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The multiple prediction proposal discussed in the preceding section suggests
that we can estimate 3-D multiples without trace interpolation.
However, as Figure 6 shows, the other problem--aliasing
noise--has to be dealt with carefully if there is no missing-streamer
interpolation.
Like any other Kirchhoff-style operation, anti-aliasing is an important
issue in multiple prediction. This issue deserves even more attention
in three dimensions, since the cross-line sampling is more sparse than
the in-line sampling.
The 3-D estimation of a multiple trace is achieved by stacking a 3-D MCG.
As discussed in the preceding section, we can safely stack the 3-D MCG
into a 2-D PSMCG along the in-line direction. In the cross-line direction,
we must sample the PSMCG more densely to avoid the aliasing noise.
Therefore, I propose interpolating the PSMCG directly and then stack it
into a multiple trace.

We can interpolate the aliased data in either the F-X
Spitz (1991) or the T-X domain Claerbout (1992).
I have chosen the time-space domain multi-scale prediction-error filter
(MSPEF) theory discussed
in Section 8.4 of Claerbout (1992) to interpolate the PSMCG.
The basic idea of the theory is that large objects often resemble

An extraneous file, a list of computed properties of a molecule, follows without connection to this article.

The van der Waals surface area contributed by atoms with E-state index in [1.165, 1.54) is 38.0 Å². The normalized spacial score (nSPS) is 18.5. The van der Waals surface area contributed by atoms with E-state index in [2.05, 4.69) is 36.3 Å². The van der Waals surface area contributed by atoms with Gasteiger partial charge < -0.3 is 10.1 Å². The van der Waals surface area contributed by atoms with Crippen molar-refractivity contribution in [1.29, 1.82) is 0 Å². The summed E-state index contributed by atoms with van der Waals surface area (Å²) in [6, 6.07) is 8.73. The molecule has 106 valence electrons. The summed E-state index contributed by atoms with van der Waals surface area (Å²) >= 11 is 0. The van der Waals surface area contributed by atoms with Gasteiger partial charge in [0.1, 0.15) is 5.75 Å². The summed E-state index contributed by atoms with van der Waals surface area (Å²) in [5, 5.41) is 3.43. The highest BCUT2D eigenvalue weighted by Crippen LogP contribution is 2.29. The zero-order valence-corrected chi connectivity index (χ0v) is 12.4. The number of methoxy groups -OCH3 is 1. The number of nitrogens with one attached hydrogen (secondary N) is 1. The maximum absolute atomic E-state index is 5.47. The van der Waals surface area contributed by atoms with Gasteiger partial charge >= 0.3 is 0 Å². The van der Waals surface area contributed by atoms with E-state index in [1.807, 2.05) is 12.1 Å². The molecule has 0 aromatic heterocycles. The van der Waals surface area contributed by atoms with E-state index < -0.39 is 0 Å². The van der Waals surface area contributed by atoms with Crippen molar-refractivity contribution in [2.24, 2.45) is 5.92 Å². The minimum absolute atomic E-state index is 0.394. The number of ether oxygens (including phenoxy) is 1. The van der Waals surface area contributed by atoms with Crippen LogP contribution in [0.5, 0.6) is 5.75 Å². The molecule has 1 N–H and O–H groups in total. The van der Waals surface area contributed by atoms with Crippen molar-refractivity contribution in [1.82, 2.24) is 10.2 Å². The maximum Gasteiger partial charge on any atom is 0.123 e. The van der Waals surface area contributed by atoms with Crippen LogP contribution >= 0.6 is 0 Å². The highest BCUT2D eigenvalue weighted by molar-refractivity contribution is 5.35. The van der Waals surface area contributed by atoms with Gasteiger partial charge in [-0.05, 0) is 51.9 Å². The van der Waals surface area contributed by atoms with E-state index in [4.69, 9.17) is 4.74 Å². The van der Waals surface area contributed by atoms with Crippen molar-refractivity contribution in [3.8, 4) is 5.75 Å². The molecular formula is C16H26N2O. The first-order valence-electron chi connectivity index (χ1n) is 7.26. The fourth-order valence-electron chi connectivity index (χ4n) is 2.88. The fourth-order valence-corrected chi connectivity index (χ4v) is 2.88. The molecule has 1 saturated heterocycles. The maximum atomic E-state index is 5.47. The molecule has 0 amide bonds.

small objects. Supposing that we have input data with alternate missing
traces, we can estimate a PEF with the following shape:

| |
(1) |

Then we can make the filter smaller by throwing away the zeros (represented
by dots) in filter (1) to get
| |
(2) |

which has the same dip characteristics as filter (1).
Figure 7 shows two PSMCGs containing crossing events,
before and after interpolating the alternative missing traces and the
corresponding stacking results. The aliasing noise has decreased significantly
after trace interpolation.

**mcg-interp
**

Figure 7 Top: a densely sampled (=25*m*) PSMCG and its stacking result. Bottom: a sparsely sampled (=50*m*) PSMCG and its stacking result. The aliasing noise has been greatly decreased after the trace interval is halved from 50*m* to 25*m*.

** Next:** Numerical Examples
** Up:** Sun: Multiple prediction
** Previous:** A Multiple Contribution Gather
Stanford Exploration Project

4/20/1999